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At RFE/RL, Karzai Spokesman Outlines Goals of U.S. Trip

Karzai spokesman Waheed Omer speaks at an RFE/RL briefing on Afghanistan press freedom, May 10, 2010.
Karzai spokesman Waheed Omer speaks at an RFE/RL briefing on Afghanistan press freedom, May 10, 2010.
(WASHINGTON, D.C.) Ahead of Afghan President Hamid Karzai's arrival in Washington today, his spokesman told reporters at RFE/RL's Washington office this morning to expect a series of "frank exchanges" between the Afghan president and the White House over the next four days. [TRANSCRIPT]

"However nice we can be, we will raise issues that we believe -- if addressed jointly by Afghanistan and the U.S. -- will help us strengthen this partnership and bring peace and security," said Karzai spokesman Waheed Omer. Two of the most important issues, he said, are Afghan concerns about civilian casualties and control over Afghan detention centers.

Karzai's trip comes during what Omer calls a "sensitive time." For weeks, the Obama Administration and Karzai have been publicly squabbling, most notably over allegations of corruption within the Afghan government.

Omer acknowledged that corruption will be discussed this week, but called the issue "overblown" by the media. He also said Karzai and Obama will discuss the thorny issue of "reconciliation" and "reintegration" with the Taliban.

Today's briefing also explored the challenges of developing a free press in Afghanistan. Freedom House Director of Studies, Christopher Walker, who oversees the annual Freedom of the Press Index, participated in the discussion. He said this year's report rates Afghanistan as "Not Free" and near the bottom of the list in terms of media freedom.

However, according to Walker, "When put in context, Afghanistan has made huge strides since the Taliban were in power."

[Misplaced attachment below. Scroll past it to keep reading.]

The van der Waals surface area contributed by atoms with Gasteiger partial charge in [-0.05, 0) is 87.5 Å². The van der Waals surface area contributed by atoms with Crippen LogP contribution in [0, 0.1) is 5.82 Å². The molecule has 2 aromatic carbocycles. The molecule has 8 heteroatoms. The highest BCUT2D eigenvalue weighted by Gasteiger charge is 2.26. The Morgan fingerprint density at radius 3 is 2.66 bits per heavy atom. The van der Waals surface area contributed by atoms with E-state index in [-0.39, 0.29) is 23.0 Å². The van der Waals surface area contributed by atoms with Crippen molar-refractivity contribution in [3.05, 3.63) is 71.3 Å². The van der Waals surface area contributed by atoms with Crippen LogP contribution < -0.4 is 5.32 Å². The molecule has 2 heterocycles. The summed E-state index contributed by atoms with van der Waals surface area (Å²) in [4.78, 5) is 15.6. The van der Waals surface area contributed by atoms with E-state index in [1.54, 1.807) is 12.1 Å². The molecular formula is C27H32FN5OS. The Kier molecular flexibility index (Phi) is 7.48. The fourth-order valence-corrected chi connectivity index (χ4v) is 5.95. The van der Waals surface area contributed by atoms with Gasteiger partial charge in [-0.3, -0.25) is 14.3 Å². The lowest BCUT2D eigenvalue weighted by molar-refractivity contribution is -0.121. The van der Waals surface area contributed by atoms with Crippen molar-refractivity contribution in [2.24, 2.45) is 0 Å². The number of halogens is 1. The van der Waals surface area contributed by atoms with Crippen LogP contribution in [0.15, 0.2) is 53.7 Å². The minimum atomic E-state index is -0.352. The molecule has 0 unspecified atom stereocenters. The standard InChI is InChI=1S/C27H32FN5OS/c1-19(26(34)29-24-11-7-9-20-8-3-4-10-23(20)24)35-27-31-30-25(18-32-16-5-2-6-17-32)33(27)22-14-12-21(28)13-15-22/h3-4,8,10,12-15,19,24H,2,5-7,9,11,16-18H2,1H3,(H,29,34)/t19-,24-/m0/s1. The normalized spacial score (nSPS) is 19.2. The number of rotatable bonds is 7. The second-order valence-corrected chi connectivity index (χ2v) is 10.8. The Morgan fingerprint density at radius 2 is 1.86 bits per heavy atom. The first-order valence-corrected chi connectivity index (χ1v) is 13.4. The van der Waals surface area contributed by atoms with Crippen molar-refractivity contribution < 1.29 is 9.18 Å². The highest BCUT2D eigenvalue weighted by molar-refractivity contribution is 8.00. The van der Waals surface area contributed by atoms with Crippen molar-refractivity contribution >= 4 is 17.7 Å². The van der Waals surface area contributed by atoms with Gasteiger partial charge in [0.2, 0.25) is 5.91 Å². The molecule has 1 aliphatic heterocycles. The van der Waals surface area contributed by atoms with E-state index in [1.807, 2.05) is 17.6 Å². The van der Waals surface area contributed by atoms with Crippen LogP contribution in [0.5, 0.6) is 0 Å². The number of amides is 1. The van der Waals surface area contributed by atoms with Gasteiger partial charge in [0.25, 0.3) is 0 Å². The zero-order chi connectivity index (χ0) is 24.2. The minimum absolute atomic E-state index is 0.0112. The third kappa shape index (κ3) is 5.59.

"Ten years ago, Afghanistan's media environment was in the company of North Korea, Turkmenistan, and Libya," he said. "Within five years, it improved dramatically. Yet, it has been declining over the past several years as a result of increasing violence and restrictive and vague laws. Journalists don't know which laws will be enforced."

Omer conceded that "certain challenges remain," but was emphatic about the need to understand where the country is coming from.

"A decade ago, any depiction of a live being was illegal," he said. "I remember one journalist who was jailed under the Taliban for publishing a picture of a bird. When you think about that, we've made huge progress. I can't think of another country that has traveled so far, so fast." [TRANSCRIPT]

About Radio Azadi

RFE/RL's Afghan Service, known locally as Radio Azadi, is the most popular radio station in Afghanistan. Radio Azadi produces a variety of programming, including news, investigative features, political satire, literary programs and music. It is noted particularly for its numerous programs dedicated to women's rights, youth issues, and democracy. Over the years, Radio Azadi has received thousands of letters from listeners throughout the country and across the region.